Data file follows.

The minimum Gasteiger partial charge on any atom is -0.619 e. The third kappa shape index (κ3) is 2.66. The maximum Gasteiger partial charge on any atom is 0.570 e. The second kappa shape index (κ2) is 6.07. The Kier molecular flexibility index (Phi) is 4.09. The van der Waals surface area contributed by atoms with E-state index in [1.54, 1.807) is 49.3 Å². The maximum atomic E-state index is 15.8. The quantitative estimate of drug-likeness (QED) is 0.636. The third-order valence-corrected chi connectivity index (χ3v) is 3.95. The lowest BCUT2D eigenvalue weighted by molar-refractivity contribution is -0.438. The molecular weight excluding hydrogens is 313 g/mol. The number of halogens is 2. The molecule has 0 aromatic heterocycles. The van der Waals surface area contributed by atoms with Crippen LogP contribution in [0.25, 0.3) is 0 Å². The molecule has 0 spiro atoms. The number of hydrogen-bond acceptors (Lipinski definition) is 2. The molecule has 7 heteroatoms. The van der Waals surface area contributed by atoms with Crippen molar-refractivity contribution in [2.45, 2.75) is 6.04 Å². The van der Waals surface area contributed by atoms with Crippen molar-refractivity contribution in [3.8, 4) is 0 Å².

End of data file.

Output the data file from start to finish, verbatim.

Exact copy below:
The minimum Gasteiger partial charge on any atom is -0.619 e. The third kappa shape index (κ3) is 2.66. The maximum Gasteiger partial charge on any atom is 0.570 e. The second kappa shape index (κ2) is 6.07. The Kier molecular flexibility index (Phi) is 4.09. The van der Waals surface area contributed by atoms with E-state index in [1.54, 1.807) is 49.3 Å². The maximum atomic E-state index is 15.8. The quantitative estimate of drug-likeness (QED) is 0.636. The third-order valence-corrected chi connectivity index (χ3v) is 3.95. The lowest BCUT2D eigenvalue weighted by molar-refractivity contribution is -0.438. The molecular weight excluding hydrogens is 313 g/mol. The number of halogens is 2. The molecule has 0 aromatic heterocycles. The van der Waals surface area contributed by atoms with Crippen LogP contribution in [0.25, 0.3) is 0 Å². The molecule has 0 spiro atoms. The number of hydrogen-bond acceptors (Lipinski definition) is 2. The molecule has 7 heteroatoms. The van der Waals surface area contributed by atoms with Crippen molar-refractivity contribution in [2.45, 2.75) is 6.04 Å². The van der Waals surface area contributed by atoms with Crippen molar-refractivity contribution in [3.8, 4) is 0 Å².